Of particular interest in Schoenherr’s analysis is his discussion of the terms “hierarchy” and “hierophany,” which he relates to the built-in tension of several of these trends. He says that in Roman Catholicism the priest embodies hierarchic power by being chosen and set aside to act in the community’s name. The priest also embodies hierophanic power through ministering the sacraments, especially presiding at the Eucharist. But hierophany—which he defines as the manifestation of the sacred, the holy, the experience of mystical ecstasy—is also embodied in the priesthood of all believers. This profoundly personal religious experience is free, unpredictable and unknowable. In religious power conflicts, many believers reject centralized power in favor of interior personal power. The resulting tension “between hierarchy and hierophany and between ordained priesthood and the priesthood of all believers,” Schoenherr says, “is resolved when, and only when, all members achieve unitive consciousness of Absolute Reality. In that timeless moment, hierarchy dissolves in an ultimate cosmic hierophany and, along with it, all other divisions in the community of believers.”

Until that time of resolution, however, the conflicts brought on by parallel trends in church and society deeply affect the exercise of ordained priesthood and the practices of church members. In the end, Schoenherr believes that if the “charismatic coalition” succeeds, ordination will be expanded beyond celibate males. If it does not succeed, he feels, the church as we know it will no longer exist.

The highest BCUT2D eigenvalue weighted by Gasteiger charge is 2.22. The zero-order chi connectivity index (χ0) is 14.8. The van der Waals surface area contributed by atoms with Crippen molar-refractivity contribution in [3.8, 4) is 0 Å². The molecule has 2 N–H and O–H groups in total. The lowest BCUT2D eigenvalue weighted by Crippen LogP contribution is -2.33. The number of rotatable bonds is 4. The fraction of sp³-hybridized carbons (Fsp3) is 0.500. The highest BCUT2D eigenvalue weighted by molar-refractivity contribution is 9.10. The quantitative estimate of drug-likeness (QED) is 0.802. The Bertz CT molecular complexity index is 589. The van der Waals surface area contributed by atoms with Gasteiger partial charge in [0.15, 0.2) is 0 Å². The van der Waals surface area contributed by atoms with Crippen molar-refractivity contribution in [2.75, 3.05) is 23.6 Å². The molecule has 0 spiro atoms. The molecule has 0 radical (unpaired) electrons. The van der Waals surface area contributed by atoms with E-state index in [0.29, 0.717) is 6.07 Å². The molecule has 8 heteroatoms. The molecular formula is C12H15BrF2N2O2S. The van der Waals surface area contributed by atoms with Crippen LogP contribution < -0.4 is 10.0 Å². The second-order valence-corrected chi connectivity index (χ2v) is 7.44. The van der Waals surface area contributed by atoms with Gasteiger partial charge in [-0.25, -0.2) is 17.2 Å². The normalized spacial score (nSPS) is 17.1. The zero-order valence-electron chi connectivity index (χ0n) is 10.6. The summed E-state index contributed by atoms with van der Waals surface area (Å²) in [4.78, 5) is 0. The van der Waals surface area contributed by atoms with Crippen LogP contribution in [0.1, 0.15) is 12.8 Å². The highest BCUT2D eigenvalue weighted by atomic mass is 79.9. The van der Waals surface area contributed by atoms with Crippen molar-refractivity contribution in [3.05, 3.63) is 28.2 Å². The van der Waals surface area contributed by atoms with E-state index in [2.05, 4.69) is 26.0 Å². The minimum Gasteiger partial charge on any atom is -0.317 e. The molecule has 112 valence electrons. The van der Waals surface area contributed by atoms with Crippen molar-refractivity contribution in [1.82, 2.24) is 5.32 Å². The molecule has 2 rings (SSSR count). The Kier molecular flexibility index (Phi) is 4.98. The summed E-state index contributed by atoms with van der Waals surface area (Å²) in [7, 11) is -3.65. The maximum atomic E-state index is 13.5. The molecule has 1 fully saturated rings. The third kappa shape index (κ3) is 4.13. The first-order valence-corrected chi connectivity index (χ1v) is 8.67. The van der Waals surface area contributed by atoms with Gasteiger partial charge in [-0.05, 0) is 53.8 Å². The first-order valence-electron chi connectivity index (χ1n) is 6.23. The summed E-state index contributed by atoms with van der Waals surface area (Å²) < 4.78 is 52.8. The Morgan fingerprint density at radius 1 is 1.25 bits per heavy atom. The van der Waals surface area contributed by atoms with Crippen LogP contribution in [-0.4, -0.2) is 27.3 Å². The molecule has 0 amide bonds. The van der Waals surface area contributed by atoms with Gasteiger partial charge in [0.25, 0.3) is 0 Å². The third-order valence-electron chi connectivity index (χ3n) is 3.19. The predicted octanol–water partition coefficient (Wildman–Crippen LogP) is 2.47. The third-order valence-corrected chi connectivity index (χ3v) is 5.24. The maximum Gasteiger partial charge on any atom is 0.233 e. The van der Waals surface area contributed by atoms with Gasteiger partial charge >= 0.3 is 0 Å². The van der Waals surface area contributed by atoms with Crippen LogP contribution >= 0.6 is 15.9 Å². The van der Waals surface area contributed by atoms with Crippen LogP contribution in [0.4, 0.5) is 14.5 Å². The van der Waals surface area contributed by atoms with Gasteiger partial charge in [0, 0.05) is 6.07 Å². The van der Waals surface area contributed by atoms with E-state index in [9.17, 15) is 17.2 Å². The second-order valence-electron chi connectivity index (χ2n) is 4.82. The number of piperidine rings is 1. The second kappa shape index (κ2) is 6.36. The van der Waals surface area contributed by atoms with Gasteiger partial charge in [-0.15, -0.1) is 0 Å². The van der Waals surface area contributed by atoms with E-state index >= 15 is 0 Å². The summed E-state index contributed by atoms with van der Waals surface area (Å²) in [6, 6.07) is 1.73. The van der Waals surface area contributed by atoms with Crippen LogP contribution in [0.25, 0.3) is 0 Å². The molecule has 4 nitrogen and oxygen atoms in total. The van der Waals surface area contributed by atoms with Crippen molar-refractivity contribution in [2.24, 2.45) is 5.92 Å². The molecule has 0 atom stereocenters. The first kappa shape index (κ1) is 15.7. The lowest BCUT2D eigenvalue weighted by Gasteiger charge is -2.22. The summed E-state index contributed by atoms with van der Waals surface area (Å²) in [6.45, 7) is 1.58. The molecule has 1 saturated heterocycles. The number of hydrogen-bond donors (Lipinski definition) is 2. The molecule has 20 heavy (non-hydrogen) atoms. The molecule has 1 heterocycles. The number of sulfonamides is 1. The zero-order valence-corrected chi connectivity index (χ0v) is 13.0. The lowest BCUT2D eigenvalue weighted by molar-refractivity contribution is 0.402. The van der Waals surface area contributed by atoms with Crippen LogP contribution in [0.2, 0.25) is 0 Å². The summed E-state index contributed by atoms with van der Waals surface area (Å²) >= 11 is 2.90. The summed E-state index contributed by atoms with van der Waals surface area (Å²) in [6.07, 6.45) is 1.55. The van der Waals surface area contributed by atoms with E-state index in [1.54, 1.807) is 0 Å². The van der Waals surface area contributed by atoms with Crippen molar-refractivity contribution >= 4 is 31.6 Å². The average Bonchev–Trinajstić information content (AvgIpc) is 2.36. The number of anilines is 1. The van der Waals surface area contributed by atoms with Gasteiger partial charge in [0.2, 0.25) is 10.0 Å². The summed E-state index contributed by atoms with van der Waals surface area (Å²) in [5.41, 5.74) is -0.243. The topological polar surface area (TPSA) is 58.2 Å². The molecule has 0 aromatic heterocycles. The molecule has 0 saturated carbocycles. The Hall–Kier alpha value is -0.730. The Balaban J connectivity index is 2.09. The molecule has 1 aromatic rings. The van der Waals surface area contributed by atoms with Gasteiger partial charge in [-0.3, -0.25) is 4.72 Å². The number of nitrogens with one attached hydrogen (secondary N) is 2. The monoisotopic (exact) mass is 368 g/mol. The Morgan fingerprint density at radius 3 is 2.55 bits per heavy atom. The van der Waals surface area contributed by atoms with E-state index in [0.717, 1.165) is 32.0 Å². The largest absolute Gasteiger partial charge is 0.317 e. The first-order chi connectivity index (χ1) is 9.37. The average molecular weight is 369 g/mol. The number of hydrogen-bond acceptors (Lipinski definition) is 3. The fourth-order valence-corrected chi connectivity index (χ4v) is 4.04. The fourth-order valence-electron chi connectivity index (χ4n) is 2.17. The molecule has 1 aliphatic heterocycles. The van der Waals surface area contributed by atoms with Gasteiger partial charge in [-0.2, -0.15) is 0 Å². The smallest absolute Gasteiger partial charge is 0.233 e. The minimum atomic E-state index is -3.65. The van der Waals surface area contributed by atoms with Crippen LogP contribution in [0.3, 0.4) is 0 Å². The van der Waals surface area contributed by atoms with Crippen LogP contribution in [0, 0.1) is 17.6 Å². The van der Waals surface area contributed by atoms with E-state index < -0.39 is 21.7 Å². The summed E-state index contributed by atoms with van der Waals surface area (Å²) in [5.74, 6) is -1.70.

Goodbye Father is not an easy read on several counts. For those who have an aversion to social and organizational theory, the extensive parts of the book devoted to the literature and using the vocabulary of those disciplines may be off-putting, even daunting. Yet for those who take time to appreciate the interpretation of these significant theories, much can be gained. More substantially, the book is not likely to be accepted by anyone who holds as a matter of faith that the requirements for ordination are unchangeable. Schoenherr’s hypothesis that if ordination is reserved exclusively to celibate males, the Eucharist—the foundation of Catholicism—will be threatened, is likely to exacerbate the controversy about the book. The very title, Goodbye Father, would suggest to some “the end of priesthood.” However, the editor notes:

 

To the contrary, this book is a historical, sociological, and theological defense of the absolute necessity of a professional, hierarchical, ordained priesthood. In this sense, this is a profoundly conservative book. What Goodbye Father does mean is goodbye to the exclusively male, celibate priesthood. In this sense this is a profoundly radical book.

 

Whether readers find the book profoundly conservative or profoundly radical will depend substantially on their fundamental beliefs about what will help the church to survive and thrive in the challenging years ahead.

Katarina Schuth, O.S.F., holds the Endowed Chair for the Social Scientific Study of Religion at The Saint Paul Seminary School of Divinity, University of St. Thomas, St. Paul, Minn.